I have an idea. The answer is because John isn't teaching us about the nature of good works and whether, definitionally [there you go, Dan], a good work qualifies if it's done by an unbeliever.

He's writing to a group of believers (relatively young in the faith, cf. 2:1, 2:18, 2:28, 3:7, et al.) who are being attacked by the Gnostic heresy that spirit is inherently good and that matter is inherently evil. Consequently, they were teaching that (1) it doesn't matter what you do in the flesh because that will perish anyway, so live it up; and (2) true righteousness is not measured by benefiting each other in love (3:16-18, pretty much all of Ch 4, etc.), but by super-spiritual, ecstatic experiences in which a superior knowledge is revealed directly by "God."

Consequently, the believers were troubled and wondering if they were really Christians. So John, the Apostle, the Elder, writes to say to them, "Yes, you are Christians" (cf. 1 John 5:13).

So, in that particular passage (3:7), the context demonstrates that John is simply saying, "Guys, don't be deceived by this ridiculous talk. Whoever practices righteousness is really righteous. And whoever doesn't isn't. You don't need extra special knowledge to know that, the message and the anointing you received from the beginning is sufficient to teach you (2:28)."

Hope that's helpful.

NoLongerBlind said...

Pete, in context, it's stated as a contrast to the lives characterized by sin shown in the verses that bracket the verse you are referencing.

No one who is truly born-again, transformed by the miraculous, Sovereign work of God, will live a life that is characterized by on-going sin. In contrast, a genuine believer's life will be characterized by increasing righteous behavior and less sin; in keeping with Dan's analogy, more greenness and less cancer.


Chris said...


Oh please, not that road. I've personally been engaged in an offshoot discussion of the question you raise on several occasions with someone who was always irritated with the fact that Christian ministries were out in the world pursuing humanitarian efforts with the "selfish motivation of forcing the Bible on people rather than simply meeting them and their needs where they are." This person then went right into your question by saying "so, what you are saying is that atheists or other non-believers are incapable of doing anything good?" I think this is a dangerous line of reasoning for Christians to entertain, given our eternal hope of glory in Christ, as it is an entirely horizontal perspective that demands to be taken to its logical end: "yes" I had to reply "it is possible for these others to do good deeds." HOWEVER, I had to follow my admission up with a new question: "what do you mean by good?" or " Is it more important to attend to the needs of this life or to the eternal destiny of those to whom we minister?" The questions I asked in response, to this person, suggested that I did not care for those in the world who suffer. The nature of the fallacious question this person asked was an attempt at saying, by default, that anyone with my view didn't care about the suffering of others, but only wanted to convert them (suggesting that such would be less than the greatest thing we can do for them).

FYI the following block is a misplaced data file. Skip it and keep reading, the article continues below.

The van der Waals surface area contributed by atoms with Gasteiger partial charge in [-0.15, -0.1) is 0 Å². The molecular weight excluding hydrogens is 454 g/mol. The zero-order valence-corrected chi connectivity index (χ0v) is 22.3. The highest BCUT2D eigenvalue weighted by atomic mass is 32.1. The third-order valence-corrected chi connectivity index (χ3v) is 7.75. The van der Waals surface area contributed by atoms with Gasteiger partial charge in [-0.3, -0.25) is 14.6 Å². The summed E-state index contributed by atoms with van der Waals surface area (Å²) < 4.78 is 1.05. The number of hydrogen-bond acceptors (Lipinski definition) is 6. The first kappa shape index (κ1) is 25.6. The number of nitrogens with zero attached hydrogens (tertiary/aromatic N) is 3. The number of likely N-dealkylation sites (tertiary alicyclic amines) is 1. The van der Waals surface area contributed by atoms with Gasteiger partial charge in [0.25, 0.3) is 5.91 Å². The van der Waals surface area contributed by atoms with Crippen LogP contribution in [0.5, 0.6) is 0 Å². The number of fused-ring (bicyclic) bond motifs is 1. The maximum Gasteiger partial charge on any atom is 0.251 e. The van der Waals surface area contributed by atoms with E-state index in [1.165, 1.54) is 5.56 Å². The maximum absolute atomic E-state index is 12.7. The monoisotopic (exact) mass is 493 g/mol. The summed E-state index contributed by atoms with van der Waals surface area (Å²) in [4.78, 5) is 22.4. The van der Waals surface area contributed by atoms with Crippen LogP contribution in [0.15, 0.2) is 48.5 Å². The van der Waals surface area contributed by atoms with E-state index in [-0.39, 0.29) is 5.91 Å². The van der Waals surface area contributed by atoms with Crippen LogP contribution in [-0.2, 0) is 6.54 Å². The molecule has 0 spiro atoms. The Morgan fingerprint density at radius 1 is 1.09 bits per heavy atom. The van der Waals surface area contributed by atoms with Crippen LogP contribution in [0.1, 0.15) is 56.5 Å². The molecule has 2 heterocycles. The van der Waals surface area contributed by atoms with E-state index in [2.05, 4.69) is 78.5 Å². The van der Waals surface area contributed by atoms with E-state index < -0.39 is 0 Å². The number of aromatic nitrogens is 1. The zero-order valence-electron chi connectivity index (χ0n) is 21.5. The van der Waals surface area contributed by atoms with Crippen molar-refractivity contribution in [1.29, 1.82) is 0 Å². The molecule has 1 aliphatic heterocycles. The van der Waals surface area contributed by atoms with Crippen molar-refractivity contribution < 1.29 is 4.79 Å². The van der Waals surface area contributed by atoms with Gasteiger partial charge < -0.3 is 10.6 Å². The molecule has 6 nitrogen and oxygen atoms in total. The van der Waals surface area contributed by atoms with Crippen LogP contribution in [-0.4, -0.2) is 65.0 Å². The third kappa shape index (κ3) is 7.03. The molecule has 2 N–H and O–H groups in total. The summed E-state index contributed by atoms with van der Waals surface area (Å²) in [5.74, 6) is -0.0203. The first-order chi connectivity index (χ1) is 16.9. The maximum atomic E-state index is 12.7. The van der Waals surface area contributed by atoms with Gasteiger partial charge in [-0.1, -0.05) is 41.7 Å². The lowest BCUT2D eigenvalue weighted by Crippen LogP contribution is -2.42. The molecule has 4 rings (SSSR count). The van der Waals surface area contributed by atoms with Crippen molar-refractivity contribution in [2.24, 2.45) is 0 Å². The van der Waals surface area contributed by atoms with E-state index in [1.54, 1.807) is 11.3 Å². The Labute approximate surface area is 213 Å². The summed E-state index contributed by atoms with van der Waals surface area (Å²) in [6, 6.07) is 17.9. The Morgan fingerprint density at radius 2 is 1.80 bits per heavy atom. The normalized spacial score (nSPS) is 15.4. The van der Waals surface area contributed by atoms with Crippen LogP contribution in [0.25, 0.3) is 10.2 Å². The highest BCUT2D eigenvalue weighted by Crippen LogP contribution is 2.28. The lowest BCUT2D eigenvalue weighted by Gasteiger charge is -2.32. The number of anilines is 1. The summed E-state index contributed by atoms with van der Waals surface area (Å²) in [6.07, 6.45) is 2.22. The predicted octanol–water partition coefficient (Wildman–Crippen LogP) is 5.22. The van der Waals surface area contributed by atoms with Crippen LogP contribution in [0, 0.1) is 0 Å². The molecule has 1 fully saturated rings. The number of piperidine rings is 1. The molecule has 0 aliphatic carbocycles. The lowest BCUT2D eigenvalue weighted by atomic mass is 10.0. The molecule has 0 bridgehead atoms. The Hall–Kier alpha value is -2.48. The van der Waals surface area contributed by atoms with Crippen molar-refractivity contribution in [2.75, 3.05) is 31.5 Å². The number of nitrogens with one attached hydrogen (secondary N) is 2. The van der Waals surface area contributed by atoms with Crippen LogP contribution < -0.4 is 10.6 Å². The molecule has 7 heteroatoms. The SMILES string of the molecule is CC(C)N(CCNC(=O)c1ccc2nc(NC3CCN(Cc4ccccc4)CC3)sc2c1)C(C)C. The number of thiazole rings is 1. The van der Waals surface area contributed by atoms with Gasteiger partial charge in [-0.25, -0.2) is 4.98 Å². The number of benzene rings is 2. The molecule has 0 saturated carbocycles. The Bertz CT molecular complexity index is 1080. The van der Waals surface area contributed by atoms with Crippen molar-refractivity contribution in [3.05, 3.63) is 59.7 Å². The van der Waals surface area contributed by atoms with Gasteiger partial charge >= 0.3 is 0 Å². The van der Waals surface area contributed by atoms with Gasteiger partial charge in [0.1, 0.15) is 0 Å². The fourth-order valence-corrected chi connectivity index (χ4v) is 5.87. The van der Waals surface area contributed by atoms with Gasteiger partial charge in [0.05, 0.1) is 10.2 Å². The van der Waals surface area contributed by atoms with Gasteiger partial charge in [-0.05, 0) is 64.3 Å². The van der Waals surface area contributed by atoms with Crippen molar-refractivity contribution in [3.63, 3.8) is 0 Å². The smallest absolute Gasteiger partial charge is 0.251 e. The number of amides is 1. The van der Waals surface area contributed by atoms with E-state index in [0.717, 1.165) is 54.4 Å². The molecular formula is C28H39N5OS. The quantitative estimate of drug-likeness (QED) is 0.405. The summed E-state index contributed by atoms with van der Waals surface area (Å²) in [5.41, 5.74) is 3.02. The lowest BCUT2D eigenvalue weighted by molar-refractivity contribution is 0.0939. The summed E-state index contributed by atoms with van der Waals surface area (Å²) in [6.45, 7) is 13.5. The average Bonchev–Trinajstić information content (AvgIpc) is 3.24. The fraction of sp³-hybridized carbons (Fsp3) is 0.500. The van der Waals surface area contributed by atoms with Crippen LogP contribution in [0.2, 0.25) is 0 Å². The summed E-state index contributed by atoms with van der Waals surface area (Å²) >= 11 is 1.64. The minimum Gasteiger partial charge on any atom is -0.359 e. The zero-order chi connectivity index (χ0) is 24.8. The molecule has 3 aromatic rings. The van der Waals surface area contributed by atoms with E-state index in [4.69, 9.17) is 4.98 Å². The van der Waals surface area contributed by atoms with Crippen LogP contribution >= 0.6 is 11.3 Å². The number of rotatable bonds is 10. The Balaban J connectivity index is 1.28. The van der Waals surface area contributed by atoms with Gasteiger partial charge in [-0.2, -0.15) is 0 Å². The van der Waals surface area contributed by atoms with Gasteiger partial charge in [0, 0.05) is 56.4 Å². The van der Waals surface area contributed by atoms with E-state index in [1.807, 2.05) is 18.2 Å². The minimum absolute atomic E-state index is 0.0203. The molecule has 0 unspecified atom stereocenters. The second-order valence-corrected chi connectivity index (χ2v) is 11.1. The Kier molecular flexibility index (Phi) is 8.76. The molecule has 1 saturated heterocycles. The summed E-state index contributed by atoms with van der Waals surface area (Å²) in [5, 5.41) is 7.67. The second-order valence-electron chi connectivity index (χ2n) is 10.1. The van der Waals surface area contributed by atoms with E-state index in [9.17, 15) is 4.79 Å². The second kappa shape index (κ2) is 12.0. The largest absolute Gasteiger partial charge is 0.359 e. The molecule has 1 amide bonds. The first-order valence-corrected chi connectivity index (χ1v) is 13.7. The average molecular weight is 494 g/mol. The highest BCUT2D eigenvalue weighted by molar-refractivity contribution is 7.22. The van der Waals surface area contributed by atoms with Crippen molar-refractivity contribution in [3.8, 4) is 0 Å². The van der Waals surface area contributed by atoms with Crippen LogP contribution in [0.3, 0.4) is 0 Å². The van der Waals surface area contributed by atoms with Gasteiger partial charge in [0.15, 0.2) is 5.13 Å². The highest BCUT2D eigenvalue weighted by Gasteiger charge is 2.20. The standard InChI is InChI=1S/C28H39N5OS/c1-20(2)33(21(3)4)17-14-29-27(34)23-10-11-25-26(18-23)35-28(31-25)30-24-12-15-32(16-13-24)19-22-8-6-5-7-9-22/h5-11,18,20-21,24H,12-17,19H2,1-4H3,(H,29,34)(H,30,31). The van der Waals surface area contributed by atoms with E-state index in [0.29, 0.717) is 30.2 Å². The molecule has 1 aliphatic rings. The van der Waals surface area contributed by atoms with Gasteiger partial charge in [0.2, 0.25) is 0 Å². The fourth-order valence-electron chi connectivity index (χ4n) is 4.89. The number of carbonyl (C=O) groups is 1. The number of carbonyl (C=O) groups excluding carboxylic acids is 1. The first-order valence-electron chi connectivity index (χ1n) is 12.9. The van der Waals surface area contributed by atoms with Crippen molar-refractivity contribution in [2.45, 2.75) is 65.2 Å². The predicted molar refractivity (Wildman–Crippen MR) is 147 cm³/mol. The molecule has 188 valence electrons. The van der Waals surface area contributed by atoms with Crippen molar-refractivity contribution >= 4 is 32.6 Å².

So, let me ask you this: how far are you willing to take that road logically while still being true to the Gospel? In other words, when we say that unbelievers in host of humanitarian organizations, or believers/unbelievers in so-called "Christian" organizations that do not place the salvation of souls at the top of their list, are doing "good," it begs the question: what is good?

mark pierson said...

Dan,EXCELLENT POST!!!!! I wish I could swipe it for my blog. Great job!

stratagem said...

Stratagem and Tom: any idea why the author would bother to say, "Whoever practices righteousness is righteous"?

That's an easy one: Read it in context. Being saved makes them righteous in God's eyes; their sins have been paid for by Jesus Christ. Only a saved person can do righteous acts out of right motives, because apart from the Holy Spirit we can do nothing good because we are evil by nature. This is very basic Christian doctrine.

Citizen Grim said...

Home. Run.

Fantastic illustration.

Citizen Grim said...

Pete: "But can we really suppose that unbelievers, as such, cannot practice righteousness?"

Um, yes. Unbelievers may be able to practice what appears to be "righteous" in comparison with other unbelievers, but it is not the true righteousness that is only declared by God and comes by faith.

See Is 64:6 "...all our righteous deeds are like filthy rags."

Rom 3:10 "None is righteous, no, not one"

Rom 4:2-5 "For if Abraham was justified by works, he has something to boast about, but not before God. For what does the Scripture say? “Abraham believed God, and it was counted to him as righteousness.” Now to the one who works, his wages are not counted as a gift but as his due. And to the one who does not work but believes in him who justifies the ungodly, his faith is counted as righteousness"